Anurag Tripathi
Research Associate; Institute for Conflict Management

A bomb attack targeting a Sindh High Court judge on June 26, 2013, killed at least 10 persons, including two Rangers, six Policemen and the driver of the judge’s car, and injured another 15, including the judge, near Burns Road in Karachi, the provincial capital of Sindh Province. The intended target of the terrorists was senior Sindh High Court judge, Justice Maqbool Baqar, who was on his way to the Court along with an escort of four Rangers on two motorcycles and two Police vehicles. The Tehreek-e-Taliban Pakistan (TTP) ‘spokesman’ Ehsanullah Ehsan claimed responsibility for the attack declaring, “We attacked the judge in Karachi as he was taking decisions against Shariah and he was harmful for Mujahideen,’’ adding that the judge was targeted for “anti-Taliban and anti-Mujahideen decisions” and that the group would continue to target such elements within the judiciary.

Earlier, on June 21, 2013, a Muttahida Qaumi Movement (MQM) legislator, Sajid Qureshi (50) and his son, Ovais (26), were shot dead by unidentified assailants outside a mosque in North Nazimabad locality. The TTP claimed responsibility for the attack.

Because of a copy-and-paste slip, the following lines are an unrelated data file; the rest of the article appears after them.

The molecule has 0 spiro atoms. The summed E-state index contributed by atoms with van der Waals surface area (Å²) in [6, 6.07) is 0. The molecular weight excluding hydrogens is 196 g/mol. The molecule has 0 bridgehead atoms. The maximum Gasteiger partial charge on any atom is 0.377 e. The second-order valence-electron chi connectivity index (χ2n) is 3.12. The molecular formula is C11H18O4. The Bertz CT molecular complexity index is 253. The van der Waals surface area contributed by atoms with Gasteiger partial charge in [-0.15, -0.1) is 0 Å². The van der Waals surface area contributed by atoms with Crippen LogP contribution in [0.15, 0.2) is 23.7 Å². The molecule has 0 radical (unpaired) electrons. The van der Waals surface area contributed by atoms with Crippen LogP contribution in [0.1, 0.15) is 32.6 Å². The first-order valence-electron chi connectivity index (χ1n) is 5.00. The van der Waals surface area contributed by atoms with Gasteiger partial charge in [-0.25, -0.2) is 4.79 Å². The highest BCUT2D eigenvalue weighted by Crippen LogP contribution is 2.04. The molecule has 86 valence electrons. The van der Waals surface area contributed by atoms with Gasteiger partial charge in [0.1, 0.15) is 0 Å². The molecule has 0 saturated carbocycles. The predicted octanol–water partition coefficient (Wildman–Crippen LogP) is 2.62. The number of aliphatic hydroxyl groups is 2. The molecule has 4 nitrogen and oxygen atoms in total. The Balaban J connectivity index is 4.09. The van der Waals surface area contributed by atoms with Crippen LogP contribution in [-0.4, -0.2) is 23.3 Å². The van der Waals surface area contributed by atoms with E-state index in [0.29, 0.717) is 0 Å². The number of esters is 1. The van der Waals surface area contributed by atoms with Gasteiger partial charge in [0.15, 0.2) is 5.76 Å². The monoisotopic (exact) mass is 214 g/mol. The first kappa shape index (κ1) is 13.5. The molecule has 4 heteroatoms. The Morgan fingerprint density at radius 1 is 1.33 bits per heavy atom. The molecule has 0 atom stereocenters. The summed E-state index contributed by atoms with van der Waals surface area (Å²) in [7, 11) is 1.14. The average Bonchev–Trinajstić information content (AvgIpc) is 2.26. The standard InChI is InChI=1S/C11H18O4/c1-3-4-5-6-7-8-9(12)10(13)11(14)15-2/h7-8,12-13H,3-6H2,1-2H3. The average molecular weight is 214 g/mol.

According to the South Asia Terrorism Portal (SATP) database, at least 4,488 persons, including 3,888 civilians, 303 Security Force (SF) personnel and 297 militants have been killed in Karachi since 2007, including 884 fatalities, including 747 civilians, 81 SF personnel and 56 militants, in the current year (all data till June 30, 2013). In 2012, the number of such fatalities stood at 1,206; in 2011, at 1,048; in 2010, at 1,038; and 66, 53 and 188 in 2009, 2008 and 2007, respectively.

The rising graph of violence in Karachi is in proportion to the rising brutality of the TTP. SATP data indicates that 58 persons, including 35 civilians, 12 SF personnel and 11 TTP militants (killed by SFs) have been killed in incidents attributed to the TTP in the current year. The number of persons killed in TTP-linked incidents stood at 19 (eight civilians, six SF personnel, five militants) in 2012; 69 (36 civilians, 23 SF personnel, 10 militants) in 2011; 20 (nine civilians, 11 militants) in 2010; and 50 (43 civilians, two SF personnel, five militants) in 2009.

2013 has, thus far, already recorded at least 19 TTP-related incidents of killing in Karachi, as compared to 10 such incidents in 2012; seven in 2011; three in 2010; and two in 2009. These numbers include only those incidents where the TTP has claimed responsibility.